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THE EPISTLE TO THE ROMANS - Chapter 15 - Verse 3
Verse 3. For even Christ. The apostle proceeds, in his usual manner, to illustrate what he had said by the example of the Saviour. To a Christian, the example of the Lord Jesus will furnish the most ready, certain, and happy illustration of the nature and extent of his duty.
Pleased not himself. This is not to be understood as if the Lord Jesus did not voluntarily and cheerfully engage in his great work. He was not compelled to come and suffer. Nor is it to be understood as if he did not approve the work, or see its propriety and fitness. If he had not, he would never have engaged in its sacrifices and self-denials. But the meaning may be expressed in the following particulars:
(1.) He came to do the will or desire of God, in undertaking the work of salvation. It was the will of God; it was agreeable to the Divine purposes, and the Mediator did not consult his own happiness and honour in heaven, but cheerfully came to do the will of God, Ps 40:7,8. Comp. Heb 10:4-10; Php 2:6; Joh 17:5
Christ, when on earth, made it his great object to do the will of God, to finish the work which God had given him to do, and not to seek his own comfort and enjoyment. This he expressly affirms, Joh 6:38; Joh 5:30:
(3.) He was willing for this to endure whatever trials and pains the will of God might demand, not seeking to avoid them, or to shrink from them. See particularly his prayer in the garden, Lu 22:42.
(4.) In his life he did not seek personal comfort, wealth, or friends, or honours. He denied himself to promote the welfare of others; he was poor that they might be rich; he was in lonely places that he might seek out the needy and provide for them. Nay, he did not seek to preserve his own life when the appointed time came to die, but gave himself up for all.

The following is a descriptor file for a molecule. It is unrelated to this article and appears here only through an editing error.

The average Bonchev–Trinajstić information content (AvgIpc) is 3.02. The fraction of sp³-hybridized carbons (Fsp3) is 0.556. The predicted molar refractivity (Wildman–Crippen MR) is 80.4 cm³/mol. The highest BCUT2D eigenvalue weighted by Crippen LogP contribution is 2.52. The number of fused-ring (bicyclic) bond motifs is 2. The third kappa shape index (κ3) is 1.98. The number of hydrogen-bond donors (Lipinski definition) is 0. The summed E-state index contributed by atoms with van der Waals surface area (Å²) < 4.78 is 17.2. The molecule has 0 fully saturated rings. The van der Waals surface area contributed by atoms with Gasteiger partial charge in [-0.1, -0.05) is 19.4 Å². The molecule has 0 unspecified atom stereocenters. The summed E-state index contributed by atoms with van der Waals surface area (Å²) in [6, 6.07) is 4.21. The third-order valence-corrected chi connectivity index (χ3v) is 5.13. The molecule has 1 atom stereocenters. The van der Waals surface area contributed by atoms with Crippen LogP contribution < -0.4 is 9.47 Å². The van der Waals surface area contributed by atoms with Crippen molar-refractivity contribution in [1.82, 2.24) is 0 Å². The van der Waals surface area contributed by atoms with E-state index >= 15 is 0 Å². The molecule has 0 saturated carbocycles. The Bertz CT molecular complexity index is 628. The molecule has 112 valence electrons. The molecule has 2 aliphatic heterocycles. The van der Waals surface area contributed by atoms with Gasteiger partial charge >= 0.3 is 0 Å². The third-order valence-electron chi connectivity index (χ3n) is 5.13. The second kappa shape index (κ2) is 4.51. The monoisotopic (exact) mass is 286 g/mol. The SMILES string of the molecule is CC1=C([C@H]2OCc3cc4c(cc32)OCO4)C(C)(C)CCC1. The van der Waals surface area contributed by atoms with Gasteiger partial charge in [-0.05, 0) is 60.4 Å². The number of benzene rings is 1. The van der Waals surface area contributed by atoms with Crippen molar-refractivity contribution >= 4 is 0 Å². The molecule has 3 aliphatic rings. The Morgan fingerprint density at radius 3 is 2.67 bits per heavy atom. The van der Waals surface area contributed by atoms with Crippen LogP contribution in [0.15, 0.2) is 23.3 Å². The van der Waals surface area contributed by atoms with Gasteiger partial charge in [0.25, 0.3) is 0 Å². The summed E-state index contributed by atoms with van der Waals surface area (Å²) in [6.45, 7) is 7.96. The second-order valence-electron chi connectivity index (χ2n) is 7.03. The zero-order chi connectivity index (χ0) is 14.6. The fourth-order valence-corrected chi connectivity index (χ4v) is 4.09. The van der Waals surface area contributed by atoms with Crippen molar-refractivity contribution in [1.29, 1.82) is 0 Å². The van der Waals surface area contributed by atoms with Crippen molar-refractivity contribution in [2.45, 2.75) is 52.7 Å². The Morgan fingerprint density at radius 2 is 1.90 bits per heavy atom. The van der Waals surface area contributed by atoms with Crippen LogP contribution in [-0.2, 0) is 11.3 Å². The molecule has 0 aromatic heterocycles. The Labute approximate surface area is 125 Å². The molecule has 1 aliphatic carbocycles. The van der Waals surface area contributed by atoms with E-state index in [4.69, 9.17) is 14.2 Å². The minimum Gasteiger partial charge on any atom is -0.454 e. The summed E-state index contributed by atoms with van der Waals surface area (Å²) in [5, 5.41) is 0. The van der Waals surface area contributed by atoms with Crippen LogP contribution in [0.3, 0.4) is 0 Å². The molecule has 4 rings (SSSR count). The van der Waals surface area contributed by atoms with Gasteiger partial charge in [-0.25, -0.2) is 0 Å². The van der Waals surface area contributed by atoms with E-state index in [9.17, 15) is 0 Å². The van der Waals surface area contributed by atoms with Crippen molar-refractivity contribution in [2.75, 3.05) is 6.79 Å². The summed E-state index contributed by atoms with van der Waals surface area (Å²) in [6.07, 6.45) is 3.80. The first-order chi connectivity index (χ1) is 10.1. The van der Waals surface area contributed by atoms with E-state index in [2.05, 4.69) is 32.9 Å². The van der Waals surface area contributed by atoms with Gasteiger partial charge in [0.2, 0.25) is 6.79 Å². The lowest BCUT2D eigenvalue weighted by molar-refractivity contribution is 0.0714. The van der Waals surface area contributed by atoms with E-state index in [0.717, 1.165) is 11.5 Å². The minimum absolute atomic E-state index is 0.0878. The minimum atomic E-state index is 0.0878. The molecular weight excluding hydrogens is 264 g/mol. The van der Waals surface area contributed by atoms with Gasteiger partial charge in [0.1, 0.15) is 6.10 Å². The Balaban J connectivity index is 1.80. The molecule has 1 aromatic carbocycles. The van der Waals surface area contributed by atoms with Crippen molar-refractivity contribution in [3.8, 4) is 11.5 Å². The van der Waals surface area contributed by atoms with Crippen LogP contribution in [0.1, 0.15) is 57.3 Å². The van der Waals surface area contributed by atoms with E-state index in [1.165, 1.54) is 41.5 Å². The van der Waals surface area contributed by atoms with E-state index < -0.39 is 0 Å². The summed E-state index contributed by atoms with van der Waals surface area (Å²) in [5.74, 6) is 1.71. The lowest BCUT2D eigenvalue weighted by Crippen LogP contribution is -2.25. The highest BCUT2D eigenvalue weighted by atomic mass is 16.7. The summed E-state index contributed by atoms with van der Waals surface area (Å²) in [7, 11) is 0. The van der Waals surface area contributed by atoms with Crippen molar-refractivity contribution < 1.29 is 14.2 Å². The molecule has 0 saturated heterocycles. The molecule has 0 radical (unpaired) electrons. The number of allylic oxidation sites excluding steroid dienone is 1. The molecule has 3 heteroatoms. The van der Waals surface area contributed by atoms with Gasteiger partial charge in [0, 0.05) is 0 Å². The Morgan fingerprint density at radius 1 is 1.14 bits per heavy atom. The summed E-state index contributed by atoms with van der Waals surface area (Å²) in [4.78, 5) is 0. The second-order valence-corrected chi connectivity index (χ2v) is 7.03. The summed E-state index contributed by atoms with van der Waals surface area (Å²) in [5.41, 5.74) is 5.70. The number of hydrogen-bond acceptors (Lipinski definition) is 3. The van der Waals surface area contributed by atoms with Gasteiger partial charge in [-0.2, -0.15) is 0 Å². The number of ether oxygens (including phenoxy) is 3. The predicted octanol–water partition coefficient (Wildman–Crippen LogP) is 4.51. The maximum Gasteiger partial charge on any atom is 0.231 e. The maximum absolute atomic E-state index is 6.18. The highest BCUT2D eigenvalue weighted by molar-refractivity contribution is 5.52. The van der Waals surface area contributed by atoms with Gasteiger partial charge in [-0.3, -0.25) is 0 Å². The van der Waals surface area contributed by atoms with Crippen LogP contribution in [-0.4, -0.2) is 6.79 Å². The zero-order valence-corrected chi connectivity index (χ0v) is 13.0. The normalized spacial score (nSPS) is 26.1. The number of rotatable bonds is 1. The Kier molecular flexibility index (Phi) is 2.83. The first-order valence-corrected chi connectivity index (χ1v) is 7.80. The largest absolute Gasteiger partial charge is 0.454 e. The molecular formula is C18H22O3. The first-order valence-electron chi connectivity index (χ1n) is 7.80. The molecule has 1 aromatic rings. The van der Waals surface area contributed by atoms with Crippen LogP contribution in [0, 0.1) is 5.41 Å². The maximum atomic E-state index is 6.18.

(5.) There may be another idea which the apostle had here. He bore with patience the ignorance, blindness, erroneous views, and ambitious projects of his disciples. He evinced kindness to them when in error; and was not harsh, censorious, or unkind, when they were filled with vain projects of ambition, or perverted his words, or were dull of apprehension. So, says the apostle, we ought to do in relation to our brethren.
The reproaches. The calumnies, censures, harsh, opprobrious speeches.
Of them that reproached thee. Of the wicked, who vilified and abused the law and government of God.
Fell on me. In other words, Christ was willing to suffer reproach and contempt in order to do good to others. He endured calumny and contempt all his life, from those who by their lips and lives calumniated God, or reproached their Maker. We may learn here,
(1.) that the contempt of Jesus Christ is contempt of him who appointed him.
(2.) We may see the kindness of the Lord Jesus in being willing thus to throw himself between the sinner and God; to intercept, as it were, our sins, and to bear the effects of them in his own person. He stood between us and God; and both the reproaches and the Divine displeasure due to them, met on his sacred Person, and produced the sorrows of the atonement—his bitter agony in the garden and on the cross. Jesus thus showed his love of God in being willing to bear the reproaches aimed at him; and his love to men in being willing to endure the sufferings necessary to atone for these very sins.
(3.) If Jesus thus bore reproaches, we should be willing also to endure them. We suffer in the cause where he has gone before us, and where he has set us the example; and as he was abused and vilified, we should be willing to be so also.
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